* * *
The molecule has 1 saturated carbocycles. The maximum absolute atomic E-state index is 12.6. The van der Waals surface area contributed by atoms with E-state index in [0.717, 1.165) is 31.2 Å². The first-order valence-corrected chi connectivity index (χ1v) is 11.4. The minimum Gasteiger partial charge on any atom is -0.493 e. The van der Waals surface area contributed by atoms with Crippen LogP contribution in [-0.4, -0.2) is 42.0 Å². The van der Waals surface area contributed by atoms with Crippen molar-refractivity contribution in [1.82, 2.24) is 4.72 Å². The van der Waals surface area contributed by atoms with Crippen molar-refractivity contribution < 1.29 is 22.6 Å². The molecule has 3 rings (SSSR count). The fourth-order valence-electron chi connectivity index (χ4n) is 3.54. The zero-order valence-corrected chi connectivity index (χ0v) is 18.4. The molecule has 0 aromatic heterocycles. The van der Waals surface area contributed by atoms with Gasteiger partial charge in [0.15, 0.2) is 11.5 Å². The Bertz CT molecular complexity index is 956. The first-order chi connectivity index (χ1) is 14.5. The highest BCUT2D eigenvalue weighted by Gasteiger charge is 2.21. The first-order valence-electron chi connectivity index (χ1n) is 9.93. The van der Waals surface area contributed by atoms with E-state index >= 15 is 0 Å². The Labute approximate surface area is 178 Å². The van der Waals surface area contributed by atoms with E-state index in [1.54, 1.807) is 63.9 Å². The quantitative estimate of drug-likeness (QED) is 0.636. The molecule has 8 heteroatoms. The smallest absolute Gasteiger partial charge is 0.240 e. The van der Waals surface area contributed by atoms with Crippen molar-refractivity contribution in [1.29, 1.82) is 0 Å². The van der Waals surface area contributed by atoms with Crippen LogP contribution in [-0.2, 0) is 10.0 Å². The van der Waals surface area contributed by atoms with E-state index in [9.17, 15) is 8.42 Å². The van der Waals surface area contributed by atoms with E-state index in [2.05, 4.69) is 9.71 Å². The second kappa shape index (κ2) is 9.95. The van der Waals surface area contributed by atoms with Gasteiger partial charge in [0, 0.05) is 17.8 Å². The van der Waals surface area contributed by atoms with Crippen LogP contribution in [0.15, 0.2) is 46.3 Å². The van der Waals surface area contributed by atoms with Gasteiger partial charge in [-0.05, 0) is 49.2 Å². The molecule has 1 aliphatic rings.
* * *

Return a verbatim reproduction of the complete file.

The molecule has 1 saturated carbocycles. The maximum absolute atomic E-state index is 12.6. The van der Waals surface area contributed by atoms with E-state index in [0.717, 1.165) is 31.2 Å². The first-order valence-corrected chi connectivity index (χ1v) is 11.4. The minimum Gasteiger partial charge on any atom is -0.493 e. The van der Waals surface area contributed by atoms with Crippen LogP contribution in [-0.4, -0.2) is 42.0 Å². The van der Waals surface area contributed by atoms with Crippen molar-refractivity contribution in [1.82, 2.24) is 4.72 Å². The van der Waals surface area contributed by atoms with Crippen molar-refractivity contribution < 1.29 is 22.6 Å². The molecule has 3 rings (SSSR count). The fourth-order valence-electron chi connectivity index (χ4n) is 3.54. The zero-order valence-corrected chi connectivity index (χ0v) is 18.4. The molecule has 0 aromatic heterocycles. The van der Waals surface area contributed by atoms with Gasteiger partial charge in [0.15, 0.2) is 11.5 Å². The Bertz CT molecular complexity index is 956. The first-order chi connectivity index (χ1) is 14.5. The highest BCUT2D eigenvalue weighted by Gasteiger charge is 2.21. The first-order valence-electron chi connectivity index (χ1n) is 9.93. The van der Waals surface area contributed by atoms with E-state index >= 15 is 0 Å². The Labute approximate surface area is 178 Å². The van der Waals surface area contributed by atoms with E-state index in [1.54, 1.807) is 63.9 Å². The quantitative estimate of drug-likeness (QED) is 0.636. The molecule has 8 heteroatoms. The smallest absolute Gasteiger partial charge is 0.240 e. The van der Waals surface area contributed by atoms with Crippen molar-refractivity contribution in [1.29, 1.82) is 0 Å². The van der Waals surface area contributed by atoms with Crippen LogP contribution in [-0.2, 0) is 10.0 Å². The van der Waals surface area contributed by atoms with E-state index in [9.17, 15) is 8.42 Å². The van der Waals surface area contributed by atoms with E-state index in [2.05, 4.69) is 9.71 Å². The second kappa shape index (κ2) is 9.95. The van der Waals surface area contributed by atoms with Gasteiger partial charge in [0, 0.05) is 17.8 Å². The van der Waals surface area contributed by atoms with Crippen LogP contribution in [0.15, 0.2) is 46.3 Å². The van der Waals surface area contributed by atoms with Gasteiger partial charge in [-0.05, 0) is 49.2 Å². The molecule has 1 aliphatic rings.